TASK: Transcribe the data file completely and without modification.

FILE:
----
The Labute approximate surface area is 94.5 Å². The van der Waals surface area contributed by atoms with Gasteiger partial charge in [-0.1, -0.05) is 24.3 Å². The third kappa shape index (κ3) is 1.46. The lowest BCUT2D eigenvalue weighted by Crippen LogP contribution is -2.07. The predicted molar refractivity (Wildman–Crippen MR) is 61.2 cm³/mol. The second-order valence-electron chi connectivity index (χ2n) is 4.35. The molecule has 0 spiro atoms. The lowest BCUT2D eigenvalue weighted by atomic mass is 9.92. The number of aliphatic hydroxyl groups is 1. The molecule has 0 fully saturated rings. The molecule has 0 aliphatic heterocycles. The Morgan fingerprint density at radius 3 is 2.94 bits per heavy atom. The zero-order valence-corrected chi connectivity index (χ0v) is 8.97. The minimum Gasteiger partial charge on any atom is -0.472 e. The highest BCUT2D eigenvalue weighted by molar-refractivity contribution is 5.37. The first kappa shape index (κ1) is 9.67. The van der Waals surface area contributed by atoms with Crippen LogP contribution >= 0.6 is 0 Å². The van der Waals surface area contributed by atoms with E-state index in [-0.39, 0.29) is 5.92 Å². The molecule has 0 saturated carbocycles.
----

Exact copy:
The Labute approximate surface area is 94.5 Å². The van der Waals surface area contributed by atoms with Gasteiger partial charge in [-0.1, -0.05) is 24.3 Å². The third kappa shape index (κ3) is 1.46. The lowest BCUT2D eigenvalue weighted by Crippen LogP contribution is -2.07. The predicted molar refractivity (Wildman–Crippen MR) is 61.2 cm³/mol. The second-order valence-electron chi connectivity index (χ2n) is 4.35. The molecule has 0 spiro atoms. The lowest BCUT2D eigenvalue weighted by atomic mass is 9.92. The number of aliphatic hydroxyl groups is 1. The molecule has 0 fully saturated rings. The molecule has 0 aliphatic heterocycles. The Morgan fingerprint density at radius 3 is 2.94 bits per heavy atom. The zero-order valence-corrected chi connectivity index (χ0v) is 8.97. The minimum Gasteiger partial charge on any atom is -0.472 e. The highest BCUT2D eigenvalue weighted by molar-refractivity contribution is 5.37. The first kappa shape index (κ1) is 9.67. The van der Waals surface area contributed by atoms with Crippen LogP contribution >= 0.6 is 0 Å². The van der Waals surface area contributed by atoms with E-state index in [-0.39, 0.29) is 5.92 Å². The molecule has 0 saturated carbocycles.